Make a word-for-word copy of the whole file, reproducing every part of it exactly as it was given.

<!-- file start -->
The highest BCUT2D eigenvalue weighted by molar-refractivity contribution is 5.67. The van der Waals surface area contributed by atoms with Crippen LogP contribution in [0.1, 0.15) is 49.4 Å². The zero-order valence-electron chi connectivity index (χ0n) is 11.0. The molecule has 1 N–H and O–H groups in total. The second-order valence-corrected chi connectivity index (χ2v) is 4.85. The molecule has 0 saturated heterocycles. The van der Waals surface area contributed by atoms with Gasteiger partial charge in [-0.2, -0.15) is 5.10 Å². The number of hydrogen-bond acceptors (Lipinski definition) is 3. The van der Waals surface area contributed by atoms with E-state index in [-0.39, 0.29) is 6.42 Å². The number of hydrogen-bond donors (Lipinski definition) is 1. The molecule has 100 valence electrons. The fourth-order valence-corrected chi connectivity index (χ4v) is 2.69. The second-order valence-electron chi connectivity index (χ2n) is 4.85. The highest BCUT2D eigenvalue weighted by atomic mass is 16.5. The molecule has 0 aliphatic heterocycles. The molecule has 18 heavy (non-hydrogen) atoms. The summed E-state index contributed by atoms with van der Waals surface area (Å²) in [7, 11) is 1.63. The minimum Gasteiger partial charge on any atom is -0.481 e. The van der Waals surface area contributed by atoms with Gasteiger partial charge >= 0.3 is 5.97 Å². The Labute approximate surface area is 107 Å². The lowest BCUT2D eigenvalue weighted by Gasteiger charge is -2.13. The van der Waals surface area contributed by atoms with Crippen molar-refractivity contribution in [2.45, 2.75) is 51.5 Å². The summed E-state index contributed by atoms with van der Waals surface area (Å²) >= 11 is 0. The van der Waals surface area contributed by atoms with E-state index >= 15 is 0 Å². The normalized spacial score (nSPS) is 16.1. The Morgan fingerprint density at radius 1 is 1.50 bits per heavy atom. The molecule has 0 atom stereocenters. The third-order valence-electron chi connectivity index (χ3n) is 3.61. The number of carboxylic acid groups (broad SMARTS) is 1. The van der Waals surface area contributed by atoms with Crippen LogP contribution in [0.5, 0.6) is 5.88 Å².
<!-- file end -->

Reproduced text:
The highest BCUT2D eigenvalue weighted by molar-refractivity contribution is 5.67. The van der Waals surface area contributed by atoms with Crippen LogP contribution in [0.1, 0.15) is 49.4 Å². The zero-order valence-electron chi connectivity index (χ0n) is 11.0. The molecule has 1 N–H and O–H groups in total. The second-order valence-corrected chi connectivity index (χ2v) is 4.85. The molecule has 0 saturated heterocycles. The van der Waals surface area contributed by atoms with Gasteiger partial charge in [-0.2, -0.15) is 5.10 Å². The number of hydrogen-bond acceptors (Lipinski definition) is 3. The van der Waals surface area contributed by atoms with E-state index in [-0.39, 0.29) is 6.42 Å². The number of hydrogen-bond donors (Lipinski definition) is 1. The molecule has 100 valence electrons. The fourth-order valence-corrected chi connectivity index (χ4v) is 2.69. The second-order valence-electron chi connectivity index (χ2n) is 4.85. The highest BCUT2D eigenvalue weighted by atomic mass is 16.5. The molecule has 0 aliphatic heterocycles. The molecule has 18 heavy (non-hydrogen) atoms. The summed E-state index contributed by atoms with van der Waals surface area (Å²) in [7, 11) is 1.63. The minimum Gasteiger partial charge on any atom is -0.481 e. The van der Waals surface area contributed by atoms with Gasteiger partial charge >= 0.3 is 5.97 Å². The Labute approximate surface area is 107 Å². The lowest BCUT2D eigenvalue weighted by Gasteiger charge is -2.13. The van der Waals surface area contributed by atoms with Crippen molar-refractivity contribution in [2.45, 2.75) is 51.5 Å². The summed E-state index contributed by atoms with van der Waals surface area (Å²) >= 11 is 0. The van der Waals surface area contributed by atoms with E-state index >= 15 is 0 Å². The normalized spacial score (nSPS) is 16.1. The Morgan fingerprint density at radius 1 is 1.50 bits per heavy atom. The molecule has 0 atom stereocenters. The third-order valence-electron chi connectivity index (χ3n) is 3.61. The number of carboxylic acid groups (broad SMARTS) is 1. The van der Waals surface area contributed by atoms with Crippen LogP contribution in [0.5, 0.6) is 5.88 Å².